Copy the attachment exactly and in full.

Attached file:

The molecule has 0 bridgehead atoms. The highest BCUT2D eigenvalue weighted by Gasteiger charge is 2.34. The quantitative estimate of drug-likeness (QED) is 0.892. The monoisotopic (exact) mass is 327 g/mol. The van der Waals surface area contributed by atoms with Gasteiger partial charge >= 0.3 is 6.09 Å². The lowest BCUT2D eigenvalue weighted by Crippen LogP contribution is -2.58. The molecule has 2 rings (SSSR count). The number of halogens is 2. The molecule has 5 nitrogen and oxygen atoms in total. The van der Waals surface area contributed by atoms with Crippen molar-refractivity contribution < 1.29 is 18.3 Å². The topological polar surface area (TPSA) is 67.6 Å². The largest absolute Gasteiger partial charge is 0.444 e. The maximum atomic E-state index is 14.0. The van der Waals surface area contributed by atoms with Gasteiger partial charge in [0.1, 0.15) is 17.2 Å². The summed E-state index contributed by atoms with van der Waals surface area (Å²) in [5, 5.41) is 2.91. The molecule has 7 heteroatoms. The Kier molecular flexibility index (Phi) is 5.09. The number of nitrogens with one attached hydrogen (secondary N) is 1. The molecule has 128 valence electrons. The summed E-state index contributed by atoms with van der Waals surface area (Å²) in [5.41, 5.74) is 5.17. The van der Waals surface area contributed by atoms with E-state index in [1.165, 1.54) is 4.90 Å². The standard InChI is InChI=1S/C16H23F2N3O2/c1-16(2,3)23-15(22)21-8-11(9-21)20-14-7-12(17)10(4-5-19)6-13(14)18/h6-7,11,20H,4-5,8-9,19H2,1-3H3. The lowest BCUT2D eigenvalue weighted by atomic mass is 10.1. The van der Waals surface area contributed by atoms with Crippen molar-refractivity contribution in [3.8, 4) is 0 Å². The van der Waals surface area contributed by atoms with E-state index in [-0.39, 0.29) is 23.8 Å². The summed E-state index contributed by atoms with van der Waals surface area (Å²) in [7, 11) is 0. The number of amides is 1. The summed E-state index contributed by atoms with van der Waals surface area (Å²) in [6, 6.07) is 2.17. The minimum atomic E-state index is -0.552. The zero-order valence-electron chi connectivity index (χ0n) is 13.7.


The molecule has 0 bridgehead atoms. The highest BCUT2D eigenvalue weighted by Gasteiger charge is 2.34. The quantitative estimate of drug-likeness (QED) is 0.892. The monoisotopic (exact) mass is 327 g/mol. The van der Waals surface area contributed by atoms with Gasteiger partial charge >= 0.3 is 6.09 Å². The lowest BCUT2D eigenvalue weighted by Crippen LogP contribution is -2.58. The molecule has 2 rings (SSSR count). The number of halogens is 2. The molecule has 5 nitrogen and oxygen atoms in total. The van der Waals surface area contributed by atoms with Crippen molar-refractivity contribution < 1.29 is 18.3 Å². The topological polar surface area (TPSA) is 67.6 Å². The largest absolute Gasteiger partial charge is 0.444 e. The maximum atomic E-state index is 14.0. The van der Waals surface area contributed by atoms with Gasteiger partial charge in [0.1, 0.15) is 17.2 Å². The summed E-state index contributed by atoms with van der Waals surface area (Å²) in [5, 5.41) is 2.91. The molecule has 7 heteroatoms. The Kier molecular flexibility index (Phi) is 5.09. The number of nitrogens with one attached hydrogen (secondary N) is 1. The molecule has 128 valence electrons. The summed E-state index contributed by atoms with van der Waals surface area (Å²) in [5.41, 5.74) is 5.17. The van der Waals surface area contributed by atoms with E-state index in [1.165, 1.54) is 4.90 Å². The standard InChI is InChI=1S/C16H23F2N3O2/c1-16(2,3)23-15(22)21-8-11(9-21)20-14-7-12(17)10(4-5-19)6-13(14)18/h6-7,11,20H,4-5,8-9,19H2,1-3H3. The lowest BCUT2D eigenvalue weighted by atomic mass is 10.1. The van der Waals surface area contributed by atoms with Crippen molar-refractivity contribution in [3.8, 4) is 0 Å². The van der Waals surface area contributed by atoms with E-state index in [-0.39, 0.29) is 23.8 Å². The summed E-state index contributed by atoms with van der Waals surface area (Å²) in [7, 11) is 0. The number of amides is 1. The summed E-state index contributed by atoms with van der Waals surface area (Å²) in [6, 6.07) is 2.17. The minimum atomic E-state index is -0.552. The zero-order valence-electron chi connectivity index (χ0n) is 13.7.